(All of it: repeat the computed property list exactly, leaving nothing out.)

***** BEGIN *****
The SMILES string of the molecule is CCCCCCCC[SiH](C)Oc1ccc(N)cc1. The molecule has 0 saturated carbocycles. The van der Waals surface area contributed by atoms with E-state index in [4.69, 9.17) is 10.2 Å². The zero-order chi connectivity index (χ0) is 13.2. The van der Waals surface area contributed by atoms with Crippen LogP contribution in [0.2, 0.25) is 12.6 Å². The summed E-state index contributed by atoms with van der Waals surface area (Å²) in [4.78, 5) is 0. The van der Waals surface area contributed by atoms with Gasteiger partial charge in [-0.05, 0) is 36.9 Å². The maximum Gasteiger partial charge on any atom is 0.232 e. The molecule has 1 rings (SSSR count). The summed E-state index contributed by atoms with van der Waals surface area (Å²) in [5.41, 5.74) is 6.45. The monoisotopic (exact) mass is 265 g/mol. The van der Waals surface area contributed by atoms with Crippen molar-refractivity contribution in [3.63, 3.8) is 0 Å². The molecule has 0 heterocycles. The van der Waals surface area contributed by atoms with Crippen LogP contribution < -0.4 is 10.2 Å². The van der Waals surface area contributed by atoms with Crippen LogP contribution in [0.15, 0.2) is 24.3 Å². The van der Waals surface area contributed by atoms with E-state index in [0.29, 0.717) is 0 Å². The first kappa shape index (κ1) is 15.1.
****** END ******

The SMILES string of the molecule is CCCCCCCC[SiH](C)Oc1ccc(N)cc1. The molecule has 0 saturated carbocycles. The van der Waals surface area contributed by atoms with E-state index in [4.69, 9.17) is 10.2 Å². The zero-order chi connectivity index (χ0) is 13.2. The van der Waals surface area contributed by atoms with Crippen LogP contribution in [0.2, 0.25) is 12.6 Å². The summed E-state index contributed by atoms with van der Waals surface area (Å²) in [4.78, 5) is 0. The van der Waals surface area contributed by atoms with Gasteiger partial charge in [-0.05, 0) is 36.9 Å². The maximum Gasteiger partial charge on any atom is 0.232 e. The molecule has 1 rings (SSSR count). The summed E-state index contributed by atoms with van der Waals surface area (Å²) in [5.41, 5.74) is 6.45. The monoisotopic (exact) mass is 265 g/mol. The van der Waals surface area contributed by atoms with Crippen molar-refractivity contribution in [3.63, 3.8) is 0 Å². The molecule has 0 heterocycles. The van der Waals surface area contributed by atoms with Crippen LogP contribution < -0.4 is 10.2 Å². The van der Waals surface area contributed by atoms with Crippen LogP contribution in [0.15, 0.2) is 24.3 Å². The van der Waals surface area contributed by atoms with E-state index in [0.29, 0.717) is 0 Å². The first kappa shape index (κ1) is 15.1.